Other than that specious speculation on the mycelial transfer of toxins between adjacent fungi, this is an excellent and informative article.
But SOMA and the MSSF are just part of the spectrum of Mycological Societies in California. Check out the full list here, at the website of the North American Mycological Association (NAMA): http://namyco.org/clubs/index.html#C
One prominent local society, the Bay Area Mycological Society (BAMS), puts on a free Fungus Fair and public collecting foray every winter at Pt. Reyes. Our next Fungus Fair date is our tenth anniversary at that National Park, and will be held on the weekend of January 4th.
All are welcome to contribute collections and attend the Fair.
This sounds like pretty much the same article that I have seen a couple of times already by Alastair.
I am much less concerned about access for commercial morel hunters like David Campbell, and far more worried about what is constituting the "forest recovery plan" … planting tree farms, after clear cutting?
I have been in the Rim Fire on the Stanislaus side, as part of the UC Berkeley post-burn fungal survey, and the forest is recovering quite nicely all on its own, thank you very much. Burned forests are part of the normal cycle of nutrients, and morels are a big part of forest recovery, as colonizing species. Believe it or not, they don't pop so that humans can make money offa them!
I just got back from the Lake Almanor area and found more "natural" morels than I know what to do with. No burn necessary! BTW, the store price for morels in the Bay Area is now down in the low twenties, which is a far cry from a $30/# wholesale price. The mushroom buyers outside of Chester were paying hunters $8/pound for morels, altho it didn't appear as tho business was booming.
The other advantage to non-burn morels? Little to no grit.
What would y'all have done this spring if Yosemite hadn't burned? Believe me, that morel flash in the pan is not worth losing that forest. It'll come back, just not in OUR lifetimes. That's a real reason to be weeping in our beers.
As far as the "mushroom lobbyists," that's a joke, son. No big bucks, no concessions from lawmakers. Pity the poor folks who put on the Strawberry Music Festival every year; they have been kept out of "their" woods two years running, and they are also taking a big financial hit, but with no other options available.
Here's a thought … just go elsewhere for your spring fungi. The morels are everywhere right now.
There will always be poachers, for mushrooms, deer and whatever else has monetary or food value.
That doesn't make it right or admirable.
It's a pity that we can't get into this fire, this year, but life will go on, and is going on, even for mushroom hunters.
I prefer my wine without the h.
Bay Area Mycological Society
I appreciate your input Jacob, but I suspect that you are not representative of all of the neighbors to Salt Point. I attended a meeting with the Park management a couple of years ago, where a major point of contention was complaints from locals about the poaching and trespassing on private property adjacent to Salt Point. The second biggest reason for closing Salt Point to mushroom foragers or regulating mushroom hunters, was "white flowers in the forest," in other words, TP left behind, so to speak. Of course, that is directly correlated with budget constraints closing bathrooms at Woodside and elsewhere, and there is no reason that one should target mushroom hunters for that etiquette breach any more than any other user of that Park, without DNA verification!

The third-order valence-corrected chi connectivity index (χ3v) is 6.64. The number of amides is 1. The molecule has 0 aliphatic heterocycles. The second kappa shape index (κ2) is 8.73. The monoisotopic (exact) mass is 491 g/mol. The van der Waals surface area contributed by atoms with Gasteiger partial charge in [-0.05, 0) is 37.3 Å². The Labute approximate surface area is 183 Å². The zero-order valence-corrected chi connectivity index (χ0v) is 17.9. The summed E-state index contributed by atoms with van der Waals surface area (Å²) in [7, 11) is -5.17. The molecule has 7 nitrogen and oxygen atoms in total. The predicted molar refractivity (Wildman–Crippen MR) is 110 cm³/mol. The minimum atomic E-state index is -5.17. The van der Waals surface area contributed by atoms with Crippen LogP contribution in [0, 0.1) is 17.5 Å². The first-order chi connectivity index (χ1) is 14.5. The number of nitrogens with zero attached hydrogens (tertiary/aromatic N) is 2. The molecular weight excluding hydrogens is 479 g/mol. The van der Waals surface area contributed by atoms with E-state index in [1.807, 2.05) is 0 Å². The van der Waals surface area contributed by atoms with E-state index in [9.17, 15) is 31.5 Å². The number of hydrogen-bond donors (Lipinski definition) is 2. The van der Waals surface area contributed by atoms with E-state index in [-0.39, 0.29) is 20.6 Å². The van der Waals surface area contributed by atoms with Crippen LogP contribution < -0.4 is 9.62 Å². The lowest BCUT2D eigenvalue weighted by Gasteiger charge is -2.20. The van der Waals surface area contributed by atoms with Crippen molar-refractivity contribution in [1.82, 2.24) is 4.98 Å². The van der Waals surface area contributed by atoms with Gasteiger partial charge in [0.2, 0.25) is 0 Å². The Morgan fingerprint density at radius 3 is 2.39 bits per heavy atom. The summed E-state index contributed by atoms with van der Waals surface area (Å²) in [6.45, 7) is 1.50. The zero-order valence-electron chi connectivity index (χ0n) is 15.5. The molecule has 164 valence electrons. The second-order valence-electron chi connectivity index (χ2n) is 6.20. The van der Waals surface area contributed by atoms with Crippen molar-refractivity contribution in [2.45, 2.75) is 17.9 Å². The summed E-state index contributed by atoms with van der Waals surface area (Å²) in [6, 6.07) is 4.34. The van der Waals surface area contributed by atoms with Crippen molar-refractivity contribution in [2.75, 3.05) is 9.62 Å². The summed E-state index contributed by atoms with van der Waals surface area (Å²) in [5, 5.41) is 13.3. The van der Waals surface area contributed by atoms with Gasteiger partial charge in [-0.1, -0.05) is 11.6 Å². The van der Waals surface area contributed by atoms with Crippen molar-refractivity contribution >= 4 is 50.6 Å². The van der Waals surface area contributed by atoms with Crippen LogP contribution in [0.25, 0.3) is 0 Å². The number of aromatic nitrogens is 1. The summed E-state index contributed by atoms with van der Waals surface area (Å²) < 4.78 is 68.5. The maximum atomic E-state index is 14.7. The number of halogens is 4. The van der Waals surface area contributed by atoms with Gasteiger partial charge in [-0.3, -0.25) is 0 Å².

AS to commercial groups hunting at Salt Point, I absolutely agree that it shouldn't happen. I do believe that use to be an abuse of a commons, the only really productive mushroom commons that we have here in our already over-regulated State park system. And I have also seen those huge groups that follow the monthly SOMA picnics there at the Park, which also fly against the park regs that state only small groups at a time should be hunting.
The more people in the woods, the more trampling occurs. One can walk lightly in the woods, but it is not hard to see evidence of places where folks have broken new trails or torn down a slope.
Of course, the four footed pigs also have a hand/trotter in this damage.
The way that current mushroom hunters use that park is also disturbing: I often see duff scraped away from pines, a tell-tale sign of a greedy mushroom hunter, and I have personally observed one small group of humans, not pigs, tearing the duff away from all of the pines they walked up to, in search of their porcini buttons.
This topic needs to be discussed in an open manner, and all uses there looked at a bit harder.
I love that park, but one can love something to death. In my opinion, no commercial mushroom hunting should be allowed at that Park, whether by collecting more than one's fair share of mushrooms for sale to markets or restaurants, or taking paid commercial forays to that Park.
I have a lot of respect for Todd Farceau as well as most of the folks quoted in this article. If one is charging money to others to hunt in one of the very rare places where mushrooming is free to all,
it sets the wrong tone, and makes those mushrooms a commodity not a right.
Mushrooms, not profit, for the people at OUR Salt Point.
Bay Area Mycological Society
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